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Thursday, January 22, 2015

Right to Buy homes scheme could be axed

New measures to protect Wales’ social housing stock have been put forward by the Welsh Government today.
 
Communities and Tackling Poverty Minister, Lesley Griffiths, has published a White Paper setting out the Welsh Government’s intention to end Right to Buy and Right to Acquire.
 
The Right to Buy and Right to Acquire allows eligible social housing tenants to buy their council or housing association home at a discount of up to £16,000.

Over the past 30 years, the policy has resulted in a significant reduction in social housing stock. Between 1981 and 2014, 138,423 council homes were sold – this is a 45% reduction in the social housing available when the policy was first introduced.

The Minister has also set out plans today to halve the current maximum discount from £16,000 to £8,000.

Lesley Griffiths said: “Many families depend on social housing for a safe, secure and affordable place to live.

“Our supply of homes is under considerable pressure and we are still seeing social rented properties being taken out of our social housing stock because of the Right to Buy, which is forcing many vulnerable people to wait longer for a home. This is why decisive action is needed to protect our social housing to make sure it is available for those who need it most.”

The Housing (Wales) Measure 2011 allows local authorities to apply for permission to suspend the Right to Buy and Right to Acquire locally to help tackle housing pressures. Carmarthenshire Council was the first local authority to ask the Welsh Government to suspend of Right to Buy and, today, the Communities and Tackling Poverty Minister, Lesley Griffiths, approved Carmarthenshire’s application.

Cllr Dyfed Edwards, Welsh Local Government Association spokesperson for Housing, said: “With many thousands of people currently on housing waiting lists, and at a time of acute shortages of affordable homes, the proposal from Welsh Government to abolish the Right To Buy scheme is a welcome step in tackling a growing problem in Wales.

“Despite the considerable efforts that local councils and housing associations are making to increase the overall supply of social housing by building new homes, housing provision continues to struggle to meet the rising level of housing need in Wales. The loss of properties through the Right To Buy has worsened this situation and has, in some circumstances, acted as a considerable disincentive for further housing development. Ending the Right to Buy scheme will help ensure that local councils and their wider housing sector partners can begin to meet housing demand and offer people access to affordable housing more quickly and effectively in the future.”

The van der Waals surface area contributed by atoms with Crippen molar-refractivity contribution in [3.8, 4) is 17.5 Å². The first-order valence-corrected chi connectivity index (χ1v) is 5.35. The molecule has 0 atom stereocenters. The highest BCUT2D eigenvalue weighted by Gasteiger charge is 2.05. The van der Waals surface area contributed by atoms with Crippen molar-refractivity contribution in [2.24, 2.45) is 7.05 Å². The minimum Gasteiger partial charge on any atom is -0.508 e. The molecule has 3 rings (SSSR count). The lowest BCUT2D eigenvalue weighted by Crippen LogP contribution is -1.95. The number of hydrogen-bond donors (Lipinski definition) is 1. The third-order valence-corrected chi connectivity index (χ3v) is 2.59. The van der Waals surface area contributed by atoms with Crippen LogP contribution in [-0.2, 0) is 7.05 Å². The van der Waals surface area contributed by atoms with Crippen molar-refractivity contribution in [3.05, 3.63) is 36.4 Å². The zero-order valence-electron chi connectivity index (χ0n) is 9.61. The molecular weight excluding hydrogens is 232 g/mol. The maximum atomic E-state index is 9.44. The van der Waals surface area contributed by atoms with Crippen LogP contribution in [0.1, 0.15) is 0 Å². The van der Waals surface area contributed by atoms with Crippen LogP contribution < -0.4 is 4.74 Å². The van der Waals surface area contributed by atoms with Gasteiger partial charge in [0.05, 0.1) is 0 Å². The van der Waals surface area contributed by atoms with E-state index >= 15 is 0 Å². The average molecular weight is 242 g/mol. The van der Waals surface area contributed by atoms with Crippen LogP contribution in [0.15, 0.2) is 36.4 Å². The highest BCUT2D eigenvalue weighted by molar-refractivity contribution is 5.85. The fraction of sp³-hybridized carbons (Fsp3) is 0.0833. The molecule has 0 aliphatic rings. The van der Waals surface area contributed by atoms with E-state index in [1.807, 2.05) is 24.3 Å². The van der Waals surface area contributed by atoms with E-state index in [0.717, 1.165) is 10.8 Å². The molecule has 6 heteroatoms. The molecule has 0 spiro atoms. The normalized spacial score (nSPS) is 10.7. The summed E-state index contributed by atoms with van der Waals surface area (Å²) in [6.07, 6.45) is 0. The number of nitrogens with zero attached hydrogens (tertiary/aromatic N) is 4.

The Minister added: “We are taking action to protect Wales’ social housing stock – as well as moving to end Right to Buy. During this term of Government, we are investing over £400 million in affordable homes through our Social Housing Grant programme. Since 2011, 6,890 additional affordable homes have been delivered across Wales, while we are just 529 short of our target of bringing 5,000 empty homes back into use this Assembly term.”

The White Paper consultation seeks the public’s views on the proposals. The consultation will close on 16 April 2015.

Peter Black AM, Welsh Liberal Democrat Shadow Minister for Housing, has said the Welsh Labour Government’s announcement of an outright ban on ‘Right to Buy’ is “unnecessary and is taking a sledgehammer to crack a nut.”
 
He said: “We accept that ‘Right to Buy’ is making local authorities reluctant to build new homes.  However, they can already make the case to government to suspend ‘Right to Buy’ if they wish.
 
“The Minister’s plan for an outright ban on ‘Right to Buy’ is unnecessary and she is effectively taking a sledgehammer to crack a nut.
 
“If the Minister wants to give local authorities an additional incentive to build new homes, then she could do this by just restricting the right to buy on new builds – this could be implemented without affecting tenants existing rights while at the same time increasing the housing stock.
 
“Whilst it would be reasonable to stop the option of ‘Right to Buy’ to new tenants, it is completely unfair for people’s hopes and plans to buy their home to be dashed just because the Welsh Labour Government fancies grabbing a headline.  This is cheap politics that will cost many people dear.
 
“If the Welsh Labour Government was serious about sorting out Wales’ housing crisis, then it would finance the building of new homes – something it has categorically failed to do.”

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